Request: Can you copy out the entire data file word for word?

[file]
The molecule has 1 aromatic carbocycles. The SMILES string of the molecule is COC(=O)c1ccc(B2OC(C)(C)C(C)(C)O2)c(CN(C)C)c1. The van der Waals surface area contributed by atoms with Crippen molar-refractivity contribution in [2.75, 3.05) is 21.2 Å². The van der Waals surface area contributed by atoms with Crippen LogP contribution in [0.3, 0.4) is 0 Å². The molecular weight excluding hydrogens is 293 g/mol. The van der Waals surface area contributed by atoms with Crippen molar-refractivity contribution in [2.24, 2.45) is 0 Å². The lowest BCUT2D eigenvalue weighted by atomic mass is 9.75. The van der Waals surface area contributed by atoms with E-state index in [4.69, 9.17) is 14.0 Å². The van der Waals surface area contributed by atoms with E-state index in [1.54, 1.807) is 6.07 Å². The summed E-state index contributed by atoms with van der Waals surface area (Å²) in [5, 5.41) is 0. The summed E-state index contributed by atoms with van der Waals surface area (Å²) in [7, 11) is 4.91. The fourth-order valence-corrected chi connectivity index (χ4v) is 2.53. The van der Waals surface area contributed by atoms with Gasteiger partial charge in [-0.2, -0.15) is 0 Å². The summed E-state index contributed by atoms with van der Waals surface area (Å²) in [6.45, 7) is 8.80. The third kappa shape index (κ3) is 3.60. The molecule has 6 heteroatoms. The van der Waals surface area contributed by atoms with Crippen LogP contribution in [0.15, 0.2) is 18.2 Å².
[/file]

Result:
The molecule has 1 aromatic carbocycles. The SMILES string of the molecule is COC(=O)c1ccc(B2OC(C)(C)C(C)(C)O2)c(CN(C)C)c1. The van der Waals surface area contributed by atoms with Crippen molar-refractivity contribution in [2.75, 3.05) is 21.2 Å². The van der Waals surface area contributed by atoms with Crippen LogP contribution in [0.3, 0.4) is 0 Å². The molecular weight excluding hydrogens is 293 g/mol. The van der Waals surface area contributed by atoms with Crippen molar-refractivity contribution in [2.24, 2.45) is 0 Å². The lowest BCUT2D eigenvalue weighted by atomic mass is 9.75. The van der Waals surface area contributed by atoms with E-state index in [4.69, 9.17) is 14.0 Å². The van der Waals surface area contributed by atoms with E-state index in [1.54, 1.807) is 6.07 Å². The summed E-state index contributed by atoms with van der Waals surface area (Å²) in [5, 5.41) is 0. The summed E-state index contributed by atoms with van der Waals surface area (Å²) in [7, 11) is 4.91. The fourth-order valence-corrected chi connectivity index (χ4v) is 2.53. The van der Waals surface area contributed by atoms with Gasteiger partial charge in [-0.2, -0.15) is 0 Å². The summed E-state index contributed by atoms with van der Waals surface area (Å²) in [6.45, 7) is 8.80. The third kappa shape index (κ3) is 3.60. The molecule has 6 heteroatoms. The van der Waals surface area contributed by atoms with Crippen LogP contribution in [0.15, 0.2) is 18.2 Å².